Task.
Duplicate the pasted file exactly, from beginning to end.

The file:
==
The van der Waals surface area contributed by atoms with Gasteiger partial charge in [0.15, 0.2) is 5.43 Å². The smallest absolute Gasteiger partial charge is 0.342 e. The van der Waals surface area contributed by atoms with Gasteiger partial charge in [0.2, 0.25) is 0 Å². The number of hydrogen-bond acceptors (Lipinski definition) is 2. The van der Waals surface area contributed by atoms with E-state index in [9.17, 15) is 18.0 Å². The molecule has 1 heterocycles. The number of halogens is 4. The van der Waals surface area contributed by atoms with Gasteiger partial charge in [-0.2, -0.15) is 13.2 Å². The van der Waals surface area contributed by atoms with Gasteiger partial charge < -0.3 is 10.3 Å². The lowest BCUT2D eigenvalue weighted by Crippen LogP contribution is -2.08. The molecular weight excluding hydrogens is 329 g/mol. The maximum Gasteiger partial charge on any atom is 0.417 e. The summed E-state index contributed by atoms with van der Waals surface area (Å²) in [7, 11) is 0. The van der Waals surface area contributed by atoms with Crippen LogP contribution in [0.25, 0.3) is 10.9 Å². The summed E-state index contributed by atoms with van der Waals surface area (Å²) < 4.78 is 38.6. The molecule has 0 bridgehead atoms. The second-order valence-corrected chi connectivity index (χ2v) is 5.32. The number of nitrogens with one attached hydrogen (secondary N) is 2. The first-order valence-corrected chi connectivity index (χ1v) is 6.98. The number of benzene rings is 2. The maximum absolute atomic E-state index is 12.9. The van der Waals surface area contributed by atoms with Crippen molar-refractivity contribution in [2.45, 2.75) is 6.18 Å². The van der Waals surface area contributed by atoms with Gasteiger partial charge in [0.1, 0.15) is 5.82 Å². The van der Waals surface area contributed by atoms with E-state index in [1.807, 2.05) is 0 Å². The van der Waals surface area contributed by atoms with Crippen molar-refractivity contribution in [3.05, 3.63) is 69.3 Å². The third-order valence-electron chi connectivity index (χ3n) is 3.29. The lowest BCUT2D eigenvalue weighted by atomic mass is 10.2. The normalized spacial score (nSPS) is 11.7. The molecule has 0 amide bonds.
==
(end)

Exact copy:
The van der Waals surface area contributed by atoms with Gasteiger partial charge in [0.15, 0.2) is 5.43 Å². The smallest absolute Gasteiger partial charge is 0.342 e. The van der Waals surface area contributed by atoms with Gasteiger partial charge in [0.2, 0.25) is 0 Å². The number of hydrogen-bond acceptors (Lipinski definition) is 2. The van der Waals surface area contributed by atoms with E-state index in [9.17, 15) is 18.0 Å². The molecule has 1 heterocycles. The number of halogens is 4. The van der Waals surface area contributed by atoms with Gasteiger partial charge in [-0.2, -0.15) is 13.2 Å². The van der Waals surface area contributed by atoms with Gasteiger partial charge < -0.3 is 10.3 Å². The lowest BCUT2D eigenvalue weighted by Crippen LogP contribution is -2.08. The molecular weight excluding hydrogens is 329 g/mol. The maximum Gasteiger partial charge on any atom is 0.417 e. The summed E-state index contributed by atoms with van der Waals surface area (Å²) in [7, 11) is 0. The van der Waals surface area contributed by atoms with Crippen LogP contribution in [0.25, 0.3) is 10.9 Å². The summed E-state index contributed by atoms with van der Waals surface area (Å²) < 4.78 is 38.6. The molecule has 0 bridgehead atoms. The second-order valence-corrected chi connectivity index (χ2v) is 5.32. The number of nitrogens with one attached hydrogen (secondary N) is 2. The first-order valence-corrected chi connectivity index (χ1v) is 6.98. The number of benzene rings is 2. The maximum absolute atomic E-state index is 12.9. The van der Waals surface area contributed by atoms with Crippen molar-refractivity contribution in [2.45, 2.75) is 6.18 Å². The van der Waals surface area contributed by atoms with Gasteiger partial charge in [0.1, 0.15) is 5.82 Å². The van der Waals surface area contributed by atoms with E-state index in [1.807, 2.05) is 0 Å². The van der Waals surface area contributed by atoms with Crippen molar-refractivity contribution in [3.05, 3.63) is 69.3 Å². The third-order valence-electron chi connectivity index (χ3n) is 3.29. The lowest BCUT2D eigenvalue weighted by atomic mass is 10.2. The normalized spacial score (nSPS) is 11.7. The molecule has 0 amide bonds.